Rugby has always claimed the high ground over football. Its well-educated supporters believe in its superiority and point to those well-educated practitioners on the field of play who, the referee’s microphone confirms, never whinge or even quibble at decisions and stand to attention listening intently when the official calls for increased observance of the rules. This is undoubtedly impressive but now the mic has picked up something horrible. We are supposed to be just as impressed by Marler’s apology to Lee at half-time, and by Jones reminding his loosehead after the game of his responsibilities. But surely the abuse demanded an exemplary punishment.

Marler’s misdemeanour did not leap from the back pages to the middle of the papers, where the big beasts of hell-in-a-handcart outrage lurk, but those of the Cheltenham chumps did. These were, in the googly eyes of the star columnists, “marmalade-droppers”, and written up as such. The girls were wanton exhibitionists, disciples of the worthless cult of Kardashian, reality-show trollops at best. The behaviour of the footballers, meanwhile, made one writer lament how players had lost the sense of decency they had in his youth when they wore a shirt and tie away from the pitch and used public transport.

Now, the photos were bad and I would find it difficult to defend one of the culprits, James Collins, for a lapse of judgment at the racecourse, given that he made them all the time in the penalty-box during Hibernian’s disastrous relegation season despite his boast about how he was going to overhaul predecessor Leigh Griffiths’ goal tally. Hibs have had many non-scoring strikers and Collins was one of the most dull-witted and leaden-footed. Isn’t football, though, always blamed for the decline of civilisation as we know it?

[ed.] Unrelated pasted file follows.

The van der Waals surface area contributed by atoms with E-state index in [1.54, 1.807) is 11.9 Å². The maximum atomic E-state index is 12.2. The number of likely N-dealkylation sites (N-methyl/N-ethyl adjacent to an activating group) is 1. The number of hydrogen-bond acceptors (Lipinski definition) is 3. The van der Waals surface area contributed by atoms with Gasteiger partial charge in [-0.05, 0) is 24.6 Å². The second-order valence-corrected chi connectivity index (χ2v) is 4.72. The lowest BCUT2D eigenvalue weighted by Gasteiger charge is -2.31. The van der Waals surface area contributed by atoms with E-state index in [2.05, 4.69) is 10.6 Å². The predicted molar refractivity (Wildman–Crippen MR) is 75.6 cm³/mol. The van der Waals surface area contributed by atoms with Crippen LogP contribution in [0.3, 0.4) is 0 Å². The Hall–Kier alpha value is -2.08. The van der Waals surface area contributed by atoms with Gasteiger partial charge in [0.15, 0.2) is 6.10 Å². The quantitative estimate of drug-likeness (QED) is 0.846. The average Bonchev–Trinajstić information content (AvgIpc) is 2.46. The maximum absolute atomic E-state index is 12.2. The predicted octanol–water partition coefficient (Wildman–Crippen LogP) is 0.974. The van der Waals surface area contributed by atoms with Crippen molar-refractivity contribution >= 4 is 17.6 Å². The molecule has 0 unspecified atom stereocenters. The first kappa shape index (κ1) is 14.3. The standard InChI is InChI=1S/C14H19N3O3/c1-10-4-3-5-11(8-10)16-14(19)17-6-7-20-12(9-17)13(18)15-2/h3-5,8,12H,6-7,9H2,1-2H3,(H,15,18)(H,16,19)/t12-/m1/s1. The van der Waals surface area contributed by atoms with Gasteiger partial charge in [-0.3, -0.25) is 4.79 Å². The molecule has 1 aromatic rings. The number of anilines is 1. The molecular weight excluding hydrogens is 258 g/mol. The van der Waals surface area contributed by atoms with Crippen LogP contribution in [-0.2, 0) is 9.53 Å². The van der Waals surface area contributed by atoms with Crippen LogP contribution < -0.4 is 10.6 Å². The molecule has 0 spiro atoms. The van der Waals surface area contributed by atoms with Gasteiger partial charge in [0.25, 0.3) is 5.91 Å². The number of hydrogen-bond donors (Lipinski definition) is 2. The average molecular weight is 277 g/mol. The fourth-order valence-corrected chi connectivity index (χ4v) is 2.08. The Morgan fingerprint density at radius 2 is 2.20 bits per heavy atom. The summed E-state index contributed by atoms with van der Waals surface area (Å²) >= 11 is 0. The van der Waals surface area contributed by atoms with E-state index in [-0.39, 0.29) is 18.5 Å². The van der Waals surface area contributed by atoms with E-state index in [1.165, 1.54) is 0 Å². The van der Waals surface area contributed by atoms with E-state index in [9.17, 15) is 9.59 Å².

The game’s been an easy target for a while and certainly players continue to not help themselves with their ridiculousness, sleaze and, occasionally, criminality – from bleating about their clubs not baking them birthday cakes and tweeting photos of expensive cars when they’re performing abominably at the bottom of the league to the offences of Adam Johnson. But they’re not the only men behaving badly.

Cheltenham has been a parade of excess for a while. It’s not much cared who these punters are, or how gaudy, just so long as they come and splash their dosh. After this year’s first-day crowd hit a new record of 67,000, one old-timer saw fit to write: “It is hard to say this without appearing a dreadful snob, but Cheltenham used to be exclusive.” Not any more.

At least Collins and his co-piddler, Samir Carruthers, apologised. Indeed, their remorse continued for quite a few paragraphs and you hope they composed it themselves. This contrasted sharply with the curt and arrogant way rugby dealt with its dirty kit. Wild horses – even if they’d win me a few bob – wouldn’t drag me to Cheltenham. Meanwhile Joe Marler, although he gets away scot-free, will struggle to shake off the tag of being a stupid oaf.